Pilots who fought in the Battle have been known as The Few ever since.

View from Spitfire firing on Heinkel
Public DomainView from Spitfire firing on Heinkel - Credit: Crown Copyright

The Battle of Britain lasted from July until October 1940. In July most battles were fought over the English Channel, but in August the Luftwaffe targeted British airfields. By September they had changed tactics again and started bombing British cities.  The Blitz had begun.

As a result of the Luftwaffe's failure to defeat the RAF in 1940, Hitler abandoned his invasion plans and turned his attention - most unwisely - to Russia.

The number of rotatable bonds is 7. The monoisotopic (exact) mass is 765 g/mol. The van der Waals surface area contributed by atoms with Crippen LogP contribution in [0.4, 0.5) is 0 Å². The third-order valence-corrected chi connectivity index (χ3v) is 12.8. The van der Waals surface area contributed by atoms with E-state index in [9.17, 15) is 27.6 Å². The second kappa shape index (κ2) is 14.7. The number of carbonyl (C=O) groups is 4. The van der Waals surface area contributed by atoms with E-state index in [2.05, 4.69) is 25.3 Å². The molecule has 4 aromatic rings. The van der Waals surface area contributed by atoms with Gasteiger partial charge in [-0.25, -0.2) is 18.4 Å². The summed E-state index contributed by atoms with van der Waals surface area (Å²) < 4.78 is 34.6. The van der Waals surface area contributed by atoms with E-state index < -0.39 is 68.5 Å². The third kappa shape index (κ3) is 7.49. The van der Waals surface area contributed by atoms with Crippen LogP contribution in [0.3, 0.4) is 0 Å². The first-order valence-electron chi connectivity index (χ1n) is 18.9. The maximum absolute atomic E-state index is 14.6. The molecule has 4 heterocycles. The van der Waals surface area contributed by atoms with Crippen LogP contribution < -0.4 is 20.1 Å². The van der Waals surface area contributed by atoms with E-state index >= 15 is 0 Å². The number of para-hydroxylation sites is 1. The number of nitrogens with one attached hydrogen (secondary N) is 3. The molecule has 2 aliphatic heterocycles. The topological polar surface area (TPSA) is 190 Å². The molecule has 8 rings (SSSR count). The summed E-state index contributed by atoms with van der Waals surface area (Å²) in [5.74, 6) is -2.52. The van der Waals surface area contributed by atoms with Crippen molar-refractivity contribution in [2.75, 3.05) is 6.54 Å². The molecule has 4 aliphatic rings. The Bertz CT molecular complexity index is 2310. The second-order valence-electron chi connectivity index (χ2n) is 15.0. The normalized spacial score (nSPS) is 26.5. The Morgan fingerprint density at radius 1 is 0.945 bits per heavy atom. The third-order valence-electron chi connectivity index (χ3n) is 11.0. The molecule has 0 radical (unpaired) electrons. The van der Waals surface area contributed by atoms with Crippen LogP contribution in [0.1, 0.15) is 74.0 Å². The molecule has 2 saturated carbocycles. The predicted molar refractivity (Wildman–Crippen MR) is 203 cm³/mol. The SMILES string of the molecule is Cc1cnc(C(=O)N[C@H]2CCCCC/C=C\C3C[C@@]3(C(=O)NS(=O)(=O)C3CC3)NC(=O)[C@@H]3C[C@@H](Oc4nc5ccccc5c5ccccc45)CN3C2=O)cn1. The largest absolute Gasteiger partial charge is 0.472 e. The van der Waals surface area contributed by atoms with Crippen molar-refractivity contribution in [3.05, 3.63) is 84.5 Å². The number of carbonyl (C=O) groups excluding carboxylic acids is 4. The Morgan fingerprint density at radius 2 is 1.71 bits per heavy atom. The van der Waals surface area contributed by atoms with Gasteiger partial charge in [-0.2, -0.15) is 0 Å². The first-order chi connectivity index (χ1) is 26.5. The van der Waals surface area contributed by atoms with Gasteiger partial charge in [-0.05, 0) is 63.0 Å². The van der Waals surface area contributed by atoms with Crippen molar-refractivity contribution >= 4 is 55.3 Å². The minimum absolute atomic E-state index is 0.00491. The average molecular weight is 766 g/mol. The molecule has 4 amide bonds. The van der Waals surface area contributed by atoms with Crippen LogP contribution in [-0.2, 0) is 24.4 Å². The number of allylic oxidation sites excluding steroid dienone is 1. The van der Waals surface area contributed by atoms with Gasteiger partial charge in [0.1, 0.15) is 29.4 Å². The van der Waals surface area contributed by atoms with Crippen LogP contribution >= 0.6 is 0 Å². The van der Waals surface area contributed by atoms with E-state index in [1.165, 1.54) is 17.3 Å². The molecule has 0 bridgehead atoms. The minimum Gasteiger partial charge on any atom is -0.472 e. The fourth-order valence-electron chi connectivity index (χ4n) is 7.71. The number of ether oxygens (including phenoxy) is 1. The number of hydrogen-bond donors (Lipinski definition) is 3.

Battle of Britain Day in the UK is on 15 September.

RAF History Site

History Learning Site

Film -  The Battle of Britain


Page 36. " When she was a girl her father had taken the family to France and pointed out the million-acre graveyards of the British dead. "
British Graves at Pozières
Creative Commons AttributionBritish Graves at Pozières - Credit: audi_insperation, Flickr

The Commonwealth War Graves Commission builds and maintains war graves to commemorate those who have fallen in battle in the commonwealth.

British War Graves in France

Britain lost close to a million soldiers in World War I.  France, Austria, Germany and Russia each suffered even greater losses.  Turkey lost over 700,000.  Italy, fighting with Britain and France, lost 650,000. 

WWI Casualties

Many of the graves pictured belong to unidentified soldiers.

Page 39. " He’s just got to be in Dartmouth for a week. "

Britannia Royal Naval College
Creative Commons Attribution Share AlikeBritannia Royal Naval College - Credit: Herbythyme, Wikimedia